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9 Potential Changes for California Employers if PAGA Reform Becomes Law

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A reform on PAGA, or the California Private Attorneys General Act, was recently proposed. 

If this legislation is passed, it would result in an overhaul that limits the types of employees who can bring claims, gives employers a better chance to cure mistakes, reduces possible penalties, and boosts procedural mechanisms that would reduce claims in court. This reformed proposal stems from extended discussions between the California government, business groups, and labor advocates, and it is acting in response to an existing PAGA-related proposition that could appear on the upcoming November 2024 ballot.

As the PAGA reform bill is sent to the California Legislature, here are nine proposed changes that employers need to be aware of.

1. Significant Reduction Of Possible Penalties

Currently, PAGA has a civil penalty of $100 per pay period for each aggrieved employee’s initial violation. For a while now, employers have expressed concern over the penalty’s amount and how it fails to consider good-faith attempts to remain in compliance with applicable California wage and hour law. However, the new proposed legislation gives relief, removing the term “initial” and alternatively applying a $100 per pay period penalty for all violations subject to various reductions. 

2. Clarification On Permittance of Heightened Penalties

The current PAGA has a penalty of $200 per pay period for each subsequent violation. The term, subsequent violation, is not currently defined; however, the Ninth Circuit Court of Appeals ruled in 2021 that subsequent violations occur only after an employer receives notice from a court or agency that a practice is unlawful. The new proposed legislation eliminates the “initial/subsequent” dichotomy and states that a $200 per pay period penalty shall be assessed when any agency or court has issued a finding or determination to the employer within a five-year time frame.

3. Reduction In Civil Penalties For Cured Violations

In the new proposed legislation, related civil penalties for employers that cure violations are reduced. Employers undertaking the required “reasonable steps” shall not be required to pay a civil penalty for an underlying violation. This policy provides relief and incentives for employers to possibly cure various violations.

4. Additional Limitations Of Potential Penalties For Weekly Payroll

An inequity of PAGA has always been that employers with weekly payroll calendars were penalized twice as much as those with bi-weekly payroll calendars, despite the actual frequency of violations being the same. However, the proposed legislation provides much needed relief to these employers by reducing the penalties by half if the regular pay period is weekly, as opposed to bi-weekly or semi-monthly.

5. Substantive Limitation On Standing

In 2018, at a California Court of Appeal case, a PAGA plaintiff brought claims on behalf of others for alleged Labor Code violations that they themselves never suffered. This plaintiff had to at least suffer one Labor Code violation. The new proposed legislation limits an individual’s ability to pursue relief for employees who haven’t suffered the same violation.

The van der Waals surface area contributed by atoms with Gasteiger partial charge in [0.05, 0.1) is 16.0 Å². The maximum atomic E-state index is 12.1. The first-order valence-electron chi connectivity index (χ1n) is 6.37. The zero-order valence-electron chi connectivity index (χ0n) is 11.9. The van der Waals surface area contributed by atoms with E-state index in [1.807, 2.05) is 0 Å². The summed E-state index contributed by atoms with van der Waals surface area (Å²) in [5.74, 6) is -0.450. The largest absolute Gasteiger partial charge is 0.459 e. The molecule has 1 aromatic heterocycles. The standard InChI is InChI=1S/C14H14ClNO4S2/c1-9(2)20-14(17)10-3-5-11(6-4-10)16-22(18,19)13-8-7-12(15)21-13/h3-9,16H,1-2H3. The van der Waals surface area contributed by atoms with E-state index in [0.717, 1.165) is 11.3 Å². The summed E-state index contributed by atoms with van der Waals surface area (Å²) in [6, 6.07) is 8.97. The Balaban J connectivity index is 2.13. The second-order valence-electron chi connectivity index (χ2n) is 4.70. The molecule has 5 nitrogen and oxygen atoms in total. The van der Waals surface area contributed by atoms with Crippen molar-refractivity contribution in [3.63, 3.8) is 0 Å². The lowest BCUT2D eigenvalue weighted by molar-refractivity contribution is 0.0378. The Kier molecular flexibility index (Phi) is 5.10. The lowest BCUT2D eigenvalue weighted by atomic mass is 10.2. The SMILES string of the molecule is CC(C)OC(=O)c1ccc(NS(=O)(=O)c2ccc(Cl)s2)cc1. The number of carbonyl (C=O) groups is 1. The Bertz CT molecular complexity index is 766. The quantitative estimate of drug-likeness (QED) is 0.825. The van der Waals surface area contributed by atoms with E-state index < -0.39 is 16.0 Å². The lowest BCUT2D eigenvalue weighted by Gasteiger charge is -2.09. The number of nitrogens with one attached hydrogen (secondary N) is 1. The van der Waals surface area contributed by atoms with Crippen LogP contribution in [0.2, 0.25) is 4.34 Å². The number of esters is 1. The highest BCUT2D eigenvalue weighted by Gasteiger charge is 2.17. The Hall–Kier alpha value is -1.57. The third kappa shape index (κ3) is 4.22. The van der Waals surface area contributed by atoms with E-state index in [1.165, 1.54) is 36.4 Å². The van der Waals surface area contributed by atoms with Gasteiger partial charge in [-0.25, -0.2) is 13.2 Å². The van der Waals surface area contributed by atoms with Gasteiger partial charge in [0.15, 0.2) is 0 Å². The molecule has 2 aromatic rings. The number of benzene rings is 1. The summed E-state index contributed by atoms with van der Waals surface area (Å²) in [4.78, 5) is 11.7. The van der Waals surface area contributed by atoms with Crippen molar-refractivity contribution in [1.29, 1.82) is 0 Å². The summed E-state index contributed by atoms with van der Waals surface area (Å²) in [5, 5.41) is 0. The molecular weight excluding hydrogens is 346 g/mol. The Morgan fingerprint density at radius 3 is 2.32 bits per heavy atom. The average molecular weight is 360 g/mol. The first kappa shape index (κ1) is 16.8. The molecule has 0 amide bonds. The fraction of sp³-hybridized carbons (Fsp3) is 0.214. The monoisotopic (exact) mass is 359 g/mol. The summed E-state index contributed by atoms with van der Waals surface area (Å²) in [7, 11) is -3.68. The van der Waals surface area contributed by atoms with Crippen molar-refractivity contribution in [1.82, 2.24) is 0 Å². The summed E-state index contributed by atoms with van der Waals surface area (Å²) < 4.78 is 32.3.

6. Empowering Courts To Limit Scope Of PAGA Claims Before Trial

Early this year, the California Supreme Court decided that a trial court could not dismiss an entire PAGA lawsuit on manageability grounds. What does this mean? Manageability is a factor in class action certification, where courts assess whether the common issues in a case predominate over individual issues and whether a class action is a superior method of adjudication compared to individual lawsuits. The proposed legislation responds to this decision by codifying a trial court’s ability to limit evidence at trial and, more importantly, ensure that the claim can be effectively tried.

7. Preclusion Of Various Derivative Penalties

The proposed legislation has language prohibiting employees from trying to combine various PAGA penalties for violations of California Labor Codes in sections 201, 202, 203, 204, and 226.

8. Separate Cure Processes For Small and Large Employers

The proposed legislation creates new cure processes for small and large employers.

An employer with fewer than 100 employees may submit a confidential proposal to cure one or more of the alleged violations within 33 days of receiving a notice from the LWDA. Employers with 100 or more employees are entitled to seek an early evaluation conference in court once the PAGA lawsuit is filed. 

9. No Retroactivity & Increased Penalties for Employers

Any reduced penalties set in the reform measure will not be applicable to any pending litigation matters before June 19, 2024.

Additionally, the reform measure also increases certain penalties and precludes employers from gaining the benefits of amendments based on certain conduct.

What Are The Next Steps to Take?

It’s important for employers to continue monitoring the legislation and keeping track of whether these groundbreaking changes become law. Employers should also immediately take steps to prepare their organizations for these potential upcoming changes.